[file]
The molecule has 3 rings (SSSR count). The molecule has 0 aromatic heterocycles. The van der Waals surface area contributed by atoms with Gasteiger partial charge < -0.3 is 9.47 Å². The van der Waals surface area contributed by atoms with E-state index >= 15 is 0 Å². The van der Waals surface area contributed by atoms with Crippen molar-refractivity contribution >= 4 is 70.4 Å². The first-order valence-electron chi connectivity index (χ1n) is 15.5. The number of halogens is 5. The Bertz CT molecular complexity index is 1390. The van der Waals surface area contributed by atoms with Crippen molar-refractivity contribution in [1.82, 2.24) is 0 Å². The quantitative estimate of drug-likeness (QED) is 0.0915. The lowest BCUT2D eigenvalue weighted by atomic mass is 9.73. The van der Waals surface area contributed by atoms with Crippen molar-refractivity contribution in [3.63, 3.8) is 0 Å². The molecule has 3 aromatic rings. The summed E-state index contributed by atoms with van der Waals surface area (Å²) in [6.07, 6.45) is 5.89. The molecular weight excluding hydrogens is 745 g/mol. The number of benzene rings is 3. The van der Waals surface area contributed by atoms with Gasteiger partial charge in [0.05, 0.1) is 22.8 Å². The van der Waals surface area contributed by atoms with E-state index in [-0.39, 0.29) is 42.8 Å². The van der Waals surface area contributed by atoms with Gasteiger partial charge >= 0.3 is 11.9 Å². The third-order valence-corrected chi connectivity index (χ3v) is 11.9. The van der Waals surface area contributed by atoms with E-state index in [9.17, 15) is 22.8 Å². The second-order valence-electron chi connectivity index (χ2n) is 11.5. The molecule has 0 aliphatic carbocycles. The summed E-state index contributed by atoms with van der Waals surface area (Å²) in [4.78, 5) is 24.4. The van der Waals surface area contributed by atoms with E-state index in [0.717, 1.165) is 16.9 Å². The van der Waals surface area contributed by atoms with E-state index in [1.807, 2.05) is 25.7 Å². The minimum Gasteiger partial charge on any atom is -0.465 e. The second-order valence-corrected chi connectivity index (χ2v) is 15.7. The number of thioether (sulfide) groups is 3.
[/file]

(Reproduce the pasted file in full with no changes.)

The molecule has 3 rings (SSSR count). The molecule has 0 aromatic heterocycles. The van der Waals surface area contributed by atoms with Gasteiger partial charge < -0.3 is 9.47 Å². The van der Waals surface area contributed by atoms with E-state index >= 15 is 0 Å². The van der Waals surface area contributed by atoms with Crippen molar-refractivity contribution >= 4 is 70.4 Å². The first-order valence-electron chi connectivity index (χ1n) is 15.5. The number of halogens is 5. The Bertz CT molecular complexity index is 1390. The van der Waals surface area contributed by atoms with Crippen molar-refractivity contribution in [1.82, 2.24) is 0 Å². The quantitative estimate of drug-likeness (QED) is 0.0915. The lowest BCUT2D eigenvalue weighted by atomic mass is 9.73. The van der Waals surface area contributed by atoms with Crippen molar-refractivity contribution in [3.63, 3.8) is 0 Å². The molecule has 3 aromatic rings. The summed E-state index contributed by atoms with van der Waals surface area (Å²) in [6.07, 6.45) is 5.89. The molecular weight excluding hydrogens is 745 g/mol. The number of benzene rings is 3. The van der Waals surface area contributed by atoms with Gasteiger partial charge in [0.05, 0.1) is 22.8 Å². The van der Waals surface area contributed by atoms with E-state index in [-0.39, 0.29) is 42.8 Å². The van der Waals surface area contributed by atoms with Gasteiger partial charge >= 0.3 is 11.9 Å². The third-order valence-corrected chi connectivity index (χ3v) is 11.9. The van der Waals surface area contributed by atoms with E-state index in [9.17, 15) is 22.8 Å². The second-order valence-electron chi connectivity index (χ2n) is 11.5. The molecule has 0 aliphatic carbocycles. The summed E-state index contributed by atoms with van der Waals surface area (Å²) in [4.78, 5) is 24.4. The van der Waals surface area contributed by atoms with E-state index in [0.717, 1.165) is 16.9 Å². The van der Waals surface area contributed by atoms with E-state index in [1.807, 2.05) is 25.7 Å². The minimum Gasteiger partial charge on any atom is -0.465 e. The second-order valence-corrected chi connectivity index (χ2v) is 15.7. The number of thioether (sulfide) groups is 3.